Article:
RESEARCH SUPPORT, NON-U.S. GOV'T
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Conservative parotidectomy for the treatment of parotid cancers.

Oral Oncology 2005 November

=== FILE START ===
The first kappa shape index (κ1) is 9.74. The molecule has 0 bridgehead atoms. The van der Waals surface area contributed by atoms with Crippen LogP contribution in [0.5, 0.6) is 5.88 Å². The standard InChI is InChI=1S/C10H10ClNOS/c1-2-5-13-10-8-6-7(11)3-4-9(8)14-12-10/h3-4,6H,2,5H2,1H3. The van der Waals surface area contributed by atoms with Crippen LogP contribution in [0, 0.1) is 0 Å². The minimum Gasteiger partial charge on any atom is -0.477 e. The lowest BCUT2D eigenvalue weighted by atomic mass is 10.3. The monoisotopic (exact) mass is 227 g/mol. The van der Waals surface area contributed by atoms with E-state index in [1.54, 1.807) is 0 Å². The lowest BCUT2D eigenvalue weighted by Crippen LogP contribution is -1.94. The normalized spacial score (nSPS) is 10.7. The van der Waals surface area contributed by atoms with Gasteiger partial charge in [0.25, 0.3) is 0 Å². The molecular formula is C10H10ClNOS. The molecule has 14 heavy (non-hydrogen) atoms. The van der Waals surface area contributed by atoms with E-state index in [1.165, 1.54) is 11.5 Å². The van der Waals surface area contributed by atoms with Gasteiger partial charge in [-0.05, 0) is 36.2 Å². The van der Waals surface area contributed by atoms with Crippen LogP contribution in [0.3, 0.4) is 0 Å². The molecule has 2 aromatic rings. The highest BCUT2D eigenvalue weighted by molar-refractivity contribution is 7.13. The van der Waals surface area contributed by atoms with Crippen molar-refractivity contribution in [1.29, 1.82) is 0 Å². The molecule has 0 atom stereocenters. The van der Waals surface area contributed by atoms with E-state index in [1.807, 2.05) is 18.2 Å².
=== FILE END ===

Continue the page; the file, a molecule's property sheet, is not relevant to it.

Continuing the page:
A conservative parotidectomy is defined as any procedure that is less than a classic superficial parotidectomy, and where less than a full facial nerve is dissected. The aim of this study was to evaluate the oncologic effects of a conservative parotidectomy in a series of patients with malignant tumors of the parotid gland. The medical records of 43 patients treated at Severance Hospital from 1992 to 2002 who had been diagnosed with parotid cancers confined to the superficial lobe, and had also undergone conservative parotidectomies were reviewed. There were 16 males and 27 females, ranging in age from 8 to 84 years. Sixteen tumors (37%) were high-grade and 27 tumors (63%) were low-grade cancers. Twenty-four patients underwent neck dissection simultaneously with the primary lesion. Surgical treatment was followed by radiotherapy in 10 patients. The follow-up period ranged from 8 to 130 months, with a mean duration of time at 57.7 months. The overall survival rate and the disease-free rate at five years were 88% and 79%, respectively. Univariate analyses showed histologic tumor grade (p = 0.003) and pathologic neck node metastasis (p < 0.001) to be significant variables. Based on multivariate analysis, only the presence of pathologically positive lymph nodes proved to be significant (p = 0.001). Occult metastases rates was 25% (3 of 12 cases) for high-grade tumors and none of the low-grade tumors had microscopic metastases. Recurrences developed in eight cases (19%). Four cases (9%) had a local or locoregional failure. Of these cases, two cases were high-grade tumors (13%, 2 of 16) and the other two cases were low-grade tumors (7%, 2 of 27). The six cases (14%) of which four cases were high-grade (25%) and two cases were low-grade (7%) had positive surgical margin but showed no evidence of local recurrence after additional postoperative radiotherapy. The incidence of postoperative facial nerve paralysis (HB > 1) was 12% (5 out of 43) for a temporary deficit, but there was no permanent paralysis. Conservative parotidectomy with appropriate postoperative radiotherapy may be an acceptable procedure without potential morbidity, such as postoperative facial palsy, in the treatment of low-grade parotid cancers confined to the superficial lobe if the facial nerve is sufficiently distant from the tumor.

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